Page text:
For purposes of this opinion we refer to appellants in this court as "plaintiffs" and appellees as "defendants."


The A.E.C. is completing plans for an underground test of a nuclear warhead on Amchitka Island, Alaska. As required by the National Environmental Policy Act (NEPA), 42 U.S.C. § 4331 et seq. (1970), the Commission issued an impact statement evaluating the environmental effects of the test. Plaintiffs, seven conservation groups, seek to enjoin the test primarily on the grounds that the impact statement did not satisfy NEPA's requirements.

The test was originally scheduled for October, 1971. Congress has provided that it may not take place unless the President gives his direct approval. Pub.L. No. 92-134, 85 Stat. 365 (1971).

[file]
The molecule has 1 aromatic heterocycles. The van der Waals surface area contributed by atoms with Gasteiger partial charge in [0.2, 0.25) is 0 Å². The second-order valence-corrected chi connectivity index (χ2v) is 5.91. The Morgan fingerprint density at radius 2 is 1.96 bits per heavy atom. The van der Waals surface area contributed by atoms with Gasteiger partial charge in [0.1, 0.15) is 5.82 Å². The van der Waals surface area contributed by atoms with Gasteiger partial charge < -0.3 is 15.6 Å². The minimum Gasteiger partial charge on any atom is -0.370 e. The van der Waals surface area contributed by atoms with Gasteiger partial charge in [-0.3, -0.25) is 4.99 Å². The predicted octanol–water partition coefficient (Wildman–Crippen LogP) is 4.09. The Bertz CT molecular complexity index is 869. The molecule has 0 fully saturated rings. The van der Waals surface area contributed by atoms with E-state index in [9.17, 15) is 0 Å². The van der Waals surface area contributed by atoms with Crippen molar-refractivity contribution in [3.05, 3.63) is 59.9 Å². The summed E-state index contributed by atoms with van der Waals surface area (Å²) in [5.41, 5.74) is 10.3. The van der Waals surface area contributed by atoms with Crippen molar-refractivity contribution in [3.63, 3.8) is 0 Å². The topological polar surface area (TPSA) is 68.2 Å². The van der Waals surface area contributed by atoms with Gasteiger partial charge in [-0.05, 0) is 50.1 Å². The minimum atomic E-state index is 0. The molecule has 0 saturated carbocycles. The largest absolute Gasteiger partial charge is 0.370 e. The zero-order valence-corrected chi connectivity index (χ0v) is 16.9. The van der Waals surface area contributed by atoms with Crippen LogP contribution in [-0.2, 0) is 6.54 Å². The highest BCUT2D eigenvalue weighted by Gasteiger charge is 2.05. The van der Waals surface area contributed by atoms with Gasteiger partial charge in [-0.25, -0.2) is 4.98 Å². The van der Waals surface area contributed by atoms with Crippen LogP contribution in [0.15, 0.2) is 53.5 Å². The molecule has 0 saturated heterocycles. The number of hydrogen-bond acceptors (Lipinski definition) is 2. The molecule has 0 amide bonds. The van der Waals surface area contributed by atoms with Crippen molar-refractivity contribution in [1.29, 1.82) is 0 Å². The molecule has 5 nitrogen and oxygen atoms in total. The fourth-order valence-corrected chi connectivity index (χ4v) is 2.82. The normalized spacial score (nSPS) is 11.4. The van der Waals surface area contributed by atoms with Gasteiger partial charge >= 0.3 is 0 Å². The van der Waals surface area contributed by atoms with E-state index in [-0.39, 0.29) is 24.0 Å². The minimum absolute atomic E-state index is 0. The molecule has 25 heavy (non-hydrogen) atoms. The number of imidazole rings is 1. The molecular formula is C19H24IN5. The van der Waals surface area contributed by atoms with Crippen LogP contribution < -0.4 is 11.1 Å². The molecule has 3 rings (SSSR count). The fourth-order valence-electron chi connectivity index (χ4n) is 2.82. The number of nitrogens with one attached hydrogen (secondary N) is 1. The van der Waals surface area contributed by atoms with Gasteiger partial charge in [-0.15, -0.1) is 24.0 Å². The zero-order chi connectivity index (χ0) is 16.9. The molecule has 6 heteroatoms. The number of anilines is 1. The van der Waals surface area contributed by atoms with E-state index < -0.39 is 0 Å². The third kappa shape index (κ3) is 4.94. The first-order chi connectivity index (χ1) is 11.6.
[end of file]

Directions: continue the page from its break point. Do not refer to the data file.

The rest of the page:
Appellants also rested their claim for injunctive relief on three other grounds, asserted violations of:
(1) The Nuclear Test Ban Treaty,

(2) Various statutes designed to protect wildlife, and

(3) The rights under the Fifth and Ninth Amendments of citizens endangered by Cannikin.

Plaintiffs commenced discovery proceedings in an effort to establish the deficiency of the impact statement's treatment of potential dangers of the test. Defendants moved for dismissal of the complaint or in the alternative for summary judgment, and all discovery was stayed pending the outcome of the motion to dismiss. Immediately at the conclusion of the argument on the motion, the district court denied the motion to dismiss but granted summary judgment for defendants. This appeal followed.